Data is divided into two categories: PRIMARY and SECONDARY

PRIMARY data is originally obtained by the researcher - that's you - through photography, interviews etc. for your specific purpose
SECONDARY data is research that has been conducted and organized by someone else for their specific purpose and you are now 'borrowing' it for your purpose
photos you took
video footage you filmed
music you composed
poetry you wrote
interview you conducted
statistics you collected
photos, maps, statistics, from websites, archives
interviews from podcasts
news from on-line or print sources
text from books, websites, databases, information services

CLICK on each link below for an example of the SECONDARY sources available to you.

interactive tool
map
photo
statistics
weekly news publication (online and/or print)
daily news publication (online and/or print)
online news aimed at youth market (video,, film, article, photos)
podcast
radio
television streaming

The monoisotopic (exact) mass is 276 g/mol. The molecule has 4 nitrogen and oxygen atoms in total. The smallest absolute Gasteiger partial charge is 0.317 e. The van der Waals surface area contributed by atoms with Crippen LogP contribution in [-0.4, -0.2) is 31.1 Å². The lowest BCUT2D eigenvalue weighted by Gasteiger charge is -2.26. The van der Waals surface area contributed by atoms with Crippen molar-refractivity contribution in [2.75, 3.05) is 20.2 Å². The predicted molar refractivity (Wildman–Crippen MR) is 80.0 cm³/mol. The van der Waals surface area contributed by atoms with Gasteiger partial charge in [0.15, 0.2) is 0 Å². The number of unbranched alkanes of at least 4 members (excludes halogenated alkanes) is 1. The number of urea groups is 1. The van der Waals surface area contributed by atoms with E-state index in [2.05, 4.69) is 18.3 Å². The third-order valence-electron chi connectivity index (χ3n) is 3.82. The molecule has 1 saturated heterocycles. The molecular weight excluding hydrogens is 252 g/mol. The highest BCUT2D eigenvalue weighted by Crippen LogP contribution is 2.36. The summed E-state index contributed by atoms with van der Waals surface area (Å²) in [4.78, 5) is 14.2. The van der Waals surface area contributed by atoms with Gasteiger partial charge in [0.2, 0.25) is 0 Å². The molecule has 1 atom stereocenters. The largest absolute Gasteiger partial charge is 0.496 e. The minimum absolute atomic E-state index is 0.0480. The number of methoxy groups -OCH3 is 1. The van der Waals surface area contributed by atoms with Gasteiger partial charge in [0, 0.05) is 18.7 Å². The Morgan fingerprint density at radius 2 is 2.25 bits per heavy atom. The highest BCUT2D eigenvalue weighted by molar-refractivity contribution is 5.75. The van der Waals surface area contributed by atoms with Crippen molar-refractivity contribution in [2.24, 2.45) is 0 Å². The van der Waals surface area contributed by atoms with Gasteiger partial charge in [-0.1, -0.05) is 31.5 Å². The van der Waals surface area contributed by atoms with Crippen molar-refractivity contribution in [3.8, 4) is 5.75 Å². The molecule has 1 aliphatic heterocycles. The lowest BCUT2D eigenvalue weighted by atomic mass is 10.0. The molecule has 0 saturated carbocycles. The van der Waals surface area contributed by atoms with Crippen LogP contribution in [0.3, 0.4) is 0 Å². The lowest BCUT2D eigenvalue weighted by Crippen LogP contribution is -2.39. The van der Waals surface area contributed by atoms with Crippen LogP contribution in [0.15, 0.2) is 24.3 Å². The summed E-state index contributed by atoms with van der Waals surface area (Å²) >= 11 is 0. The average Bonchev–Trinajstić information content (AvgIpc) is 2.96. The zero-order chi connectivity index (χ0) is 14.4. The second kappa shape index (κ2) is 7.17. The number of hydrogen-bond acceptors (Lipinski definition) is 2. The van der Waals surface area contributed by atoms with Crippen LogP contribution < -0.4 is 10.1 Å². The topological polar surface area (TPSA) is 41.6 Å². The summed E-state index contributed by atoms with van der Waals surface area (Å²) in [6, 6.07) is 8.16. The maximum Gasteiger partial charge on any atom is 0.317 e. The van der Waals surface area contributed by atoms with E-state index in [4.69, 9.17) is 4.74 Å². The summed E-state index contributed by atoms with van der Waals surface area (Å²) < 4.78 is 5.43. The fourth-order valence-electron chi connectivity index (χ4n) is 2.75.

photo essay
periodical (online and/or print)
report (usually includes statistics, photos, links, narratives)

Data tells the story and it comes in a variety of forms. When you are gathering information and evidence for an inquiry it is helpful to use more than one type of data. Remember to always include spatial data as well!

Let's take a look at how we can 'read' data through photo analysis, documentary film analysis, article analysis ...

WORLD PRESS PHOTO
HOTDOCS

Why Should I Cite?


Using other people’s research or ideas without giving them due credit is plagiarism. Since BibMe makes it easy to create citations, build bibliographies and acknowledge other people’s work, there is no excuse to plagiarize. Don’t be a thief—save your grade, use BibMe and give credit to those who deserve it!
(http://www.bibme.org/)